Should I have my baby circumcised?

Baby_sleep_boyWhether or not you have your child circumcised is a deeply personal choice and deciding if its right for your family will require you to consider many factors. In addition to the personal, cultural and religious aspects associated with the decision, you may have medical questions as well. The following are answers to many of the most common questions that Richard Yu, MD, PhD, of Boston Children’s Hospital’s Department of Urology hears when counseling families on this matter.

Will circumcision make our baby healthier in any way?

Yes and no.  If your baby is circumcised, the penis becomes very easy to clean for parents and ultimately for the child and adult, which helps reduce the risk of infection from bacteria.  Circumcised infants also have a lower risk of urinary tract infections in the first year of life. However, if your child is not circumcised, but he is able to fully pull back his foreskin around the time of toilet training and takes care to keep the entire penis clean with soap and water every day, he also should do well. The foreskin should never be forcefully retracted, but you may gently retract the skin for general cleaning.  Some pediatricians recommend that the foreskin is never retracted and to let things take care of themselves naturally. I would advise against this because boys can run into trouble with penile itching and inflammation due to the trapped debris within the foreskin in an area that can not be cleaned.  If you decide to leave the foreskin alone, you should monitor your child for any signs or symptoms of penile discomfort or pain with urination.  If this occurs, please bring it to the attention of your pediatrician.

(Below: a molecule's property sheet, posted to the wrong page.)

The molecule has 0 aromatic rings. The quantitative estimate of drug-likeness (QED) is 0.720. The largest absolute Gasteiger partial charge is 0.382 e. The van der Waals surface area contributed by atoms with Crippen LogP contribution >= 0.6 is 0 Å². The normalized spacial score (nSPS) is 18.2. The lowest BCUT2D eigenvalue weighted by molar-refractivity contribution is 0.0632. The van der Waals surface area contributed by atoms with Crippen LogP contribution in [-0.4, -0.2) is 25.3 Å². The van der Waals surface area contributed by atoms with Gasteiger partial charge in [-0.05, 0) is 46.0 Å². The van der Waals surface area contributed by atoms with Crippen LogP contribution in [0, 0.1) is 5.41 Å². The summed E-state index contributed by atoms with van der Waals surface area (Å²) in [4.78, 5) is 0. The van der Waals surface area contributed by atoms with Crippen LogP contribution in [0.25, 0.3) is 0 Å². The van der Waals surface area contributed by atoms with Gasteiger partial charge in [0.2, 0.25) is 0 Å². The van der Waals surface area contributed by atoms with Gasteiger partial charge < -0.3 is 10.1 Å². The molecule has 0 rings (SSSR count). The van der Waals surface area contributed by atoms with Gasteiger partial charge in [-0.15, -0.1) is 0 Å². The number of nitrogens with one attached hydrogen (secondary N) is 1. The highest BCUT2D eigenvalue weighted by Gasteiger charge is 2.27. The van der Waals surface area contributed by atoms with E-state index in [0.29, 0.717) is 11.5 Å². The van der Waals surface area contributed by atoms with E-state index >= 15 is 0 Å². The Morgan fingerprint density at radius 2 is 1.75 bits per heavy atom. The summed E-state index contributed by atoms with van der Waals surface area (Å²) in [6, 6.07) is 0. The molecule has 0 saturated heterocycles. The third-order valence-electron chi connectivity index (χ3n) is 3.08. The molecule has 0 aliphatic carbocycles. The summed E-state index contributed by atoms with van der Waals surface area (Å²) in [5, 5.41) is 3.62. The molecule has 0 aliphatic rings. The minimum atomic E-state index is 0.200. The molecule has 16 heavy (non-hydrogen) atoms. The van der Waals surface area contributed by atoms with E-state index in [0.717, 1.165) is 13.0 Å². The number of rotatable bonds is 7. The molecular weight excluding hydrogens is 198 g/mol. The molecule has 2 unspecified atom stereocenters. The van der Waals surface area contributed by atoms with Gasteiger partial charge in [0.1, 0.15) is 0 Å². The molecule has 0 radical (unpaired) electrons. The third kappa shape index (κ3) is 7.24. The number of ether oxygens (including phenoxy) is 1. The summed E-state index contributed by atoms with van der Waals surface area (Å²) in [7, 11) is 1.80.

How common a practice is circumcision?   

Circumcision is common. The Centers for Disease Control recently reviewed the current trends of newborn circumcision in the U.S., and the national rate was almost 60 percent. According to the data, circumcision rates are highest in the Midwest and Northeast and lowest in the West.

What are the risks associated with the procedure? How often do they occur?

The most common risks associated with circumcision are bleeding and infection, but this only happens in 0.2 percent of cases, or about 1 in every 500 procedures.

Are there any medical conditions that would make circumcision unsafe for my baby?


If your baby has active issues with heart or lung function, or a bleeding disorder, circumcision may be unsafe and should be delayed. There are also congenital findings that may require more extensive repair. Circumcision should be delayed if the opening of the urethra is located on the bottom of the penis, the penis is notably curved, or the penis is relatively small. Always consult a pediatrician when weighing whether or not you wish to circumcise, or when establishing a timeline of when you wish to have the procedure done.

What does the procedure involve?

Most newborns are kept still by holding them or by placing them into a circumcision brace. The baby is comforted and may receive a local anesthetic (numbing medication) to reduce discomfort. The skin covering the head of the penis is removed with a protective device and then gauze with petroleum jelly or antibiotic ointment is applied. In older children and adults, the procedure is commonly performed under general anesthesia.

Is it extremely painful for the child?